A change in the law to permit home owners to FORCE a modification on mortgage lenders in Chapter 13 bankruptcy has begun its journey in Congress. Last week a committee in the House of Representatives voted the bill out and moved it to the full body for consideration.
HR 200 would substantially expand the powers of a debtor in Chapter 13 and give him or her the ability to do something that, up until now, has been sorely needed, but unavailable: Modify the terms of a mortgage secured by a primary residence over the objection of the lender. Presently this has been barred by a clause in the law (Section 1322(b)(2) of the federal Bankruptcy Code, for the legally-inclined), which was written into the law by lenders years ago. Given the current crisis, legislators see the necessity of removing it, in its current form.
With the change in the law — which is backed by President Obama and the Democratic majority — a home owner, in Chapter 13 could: 1) Reduce the interest rate on his or her loan to approximately the prevailing rate plus one, 2) Change the loan from a negative amortization or interest-only loan to one with positive amortization, 3) Possibly extend the term to as much as 40 years, and — most importantly — 4) Reduce the principal balance TO THE CURRENT VALUE OF THE HOME.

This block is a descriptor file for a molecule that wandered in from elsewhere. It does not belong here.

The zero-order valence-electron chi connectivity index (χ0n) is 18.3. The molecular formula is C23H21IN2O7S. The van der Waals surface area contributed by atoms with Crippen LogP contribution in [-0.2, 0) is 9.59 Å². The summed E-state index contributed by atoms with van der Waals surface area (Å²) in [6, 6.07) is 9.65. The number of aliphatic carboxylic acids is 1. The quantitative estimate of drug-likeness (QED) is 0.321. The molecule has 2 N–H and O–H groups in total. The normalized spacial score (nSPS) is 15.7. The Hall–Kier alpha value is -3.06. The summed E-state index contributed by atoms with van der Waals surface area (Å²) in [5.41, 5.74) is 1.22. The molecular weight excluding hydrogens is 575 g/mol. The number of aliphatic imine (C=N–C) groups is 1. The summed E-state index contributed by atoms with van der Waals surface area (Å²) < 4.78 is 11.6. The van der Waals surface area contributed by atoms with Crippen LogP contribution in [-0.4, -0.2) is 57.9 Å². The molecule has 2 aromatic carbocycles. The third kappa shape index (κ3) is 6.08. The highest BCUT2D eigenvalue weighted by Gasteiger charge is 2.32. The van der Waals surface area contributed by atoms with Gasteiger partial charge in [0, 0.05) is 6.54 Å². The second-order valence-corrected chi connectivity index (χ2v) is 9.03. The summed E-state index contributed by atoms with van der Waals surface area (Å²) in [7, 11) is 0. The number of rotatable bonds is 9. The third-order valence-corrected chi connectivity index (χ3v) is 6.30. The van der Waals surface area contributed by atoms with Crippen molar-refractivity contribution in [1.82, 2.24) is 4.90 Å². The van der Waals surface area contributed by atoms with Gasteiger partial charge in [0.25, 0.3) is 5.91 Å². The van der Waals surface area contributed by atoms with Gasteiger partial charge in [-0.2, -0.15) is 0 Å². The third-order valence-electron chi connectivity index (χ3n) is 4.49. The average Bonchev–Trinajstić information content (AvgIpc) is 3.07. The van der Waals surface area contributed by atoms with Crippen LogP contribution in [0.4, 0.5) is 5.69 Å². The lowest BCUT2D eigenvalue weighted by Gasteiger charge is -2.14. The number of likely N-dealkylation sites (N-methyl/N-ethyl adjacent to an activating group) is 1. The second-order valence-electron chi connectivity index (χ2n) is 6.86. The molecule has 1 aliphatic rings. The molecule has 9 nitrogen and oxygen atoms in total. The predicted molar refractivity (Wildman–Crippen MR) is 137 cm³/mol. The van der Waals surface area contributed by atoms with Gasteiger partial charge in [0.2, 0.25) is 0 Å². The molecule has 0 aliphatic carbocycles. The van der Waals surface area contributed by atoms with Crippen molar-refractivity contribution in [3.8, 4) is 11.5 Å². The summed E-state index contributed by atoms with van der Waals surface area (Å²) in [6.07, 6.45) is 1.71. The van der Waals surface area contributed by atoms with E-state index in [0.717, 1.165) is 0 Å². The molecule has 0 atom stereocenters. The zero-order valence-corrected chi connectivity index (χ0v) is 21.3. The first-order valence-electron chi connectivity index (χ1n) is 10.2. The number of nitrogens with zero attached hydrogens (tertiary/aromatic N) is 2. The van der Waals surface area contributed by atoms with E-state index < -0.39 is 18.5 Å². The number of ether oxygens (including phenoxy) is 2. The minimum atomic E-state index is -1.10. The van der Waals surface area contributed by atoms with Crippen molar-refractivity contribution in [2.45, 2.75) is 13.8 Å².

Reducing the balance of the loan to current value is a critical feature because it is well known that a key driver of the abandonment of houses to foreclosure is that houses bought, or refinanced, during the peak years (2005 to 2007) are “underwater” (have negative equity).
The other critical problem are the shortcomings of the current voluntary modification efforts of lenders. Securitization of a large number of the loans made during the peak period has compounded the problem. Such loans are virtually impossible to modify because they have been pooled into trusts for the benefit of a large and diffuse number of investors — there is no real owner to agree to a modification of the loan contract signed by the home owner.
Congress is only partially motivated by a desire to help the home owner in need. It recognizes the fact that until we stop the growing inventory of foreclosed homes going into the market, the nation will not see a resurgence of the real estate industry. Let’s keep our fingers crossed this gets passed — and soon! This will be a boon for distressed home owners in Virginia, Maryland and DC where this law office practices.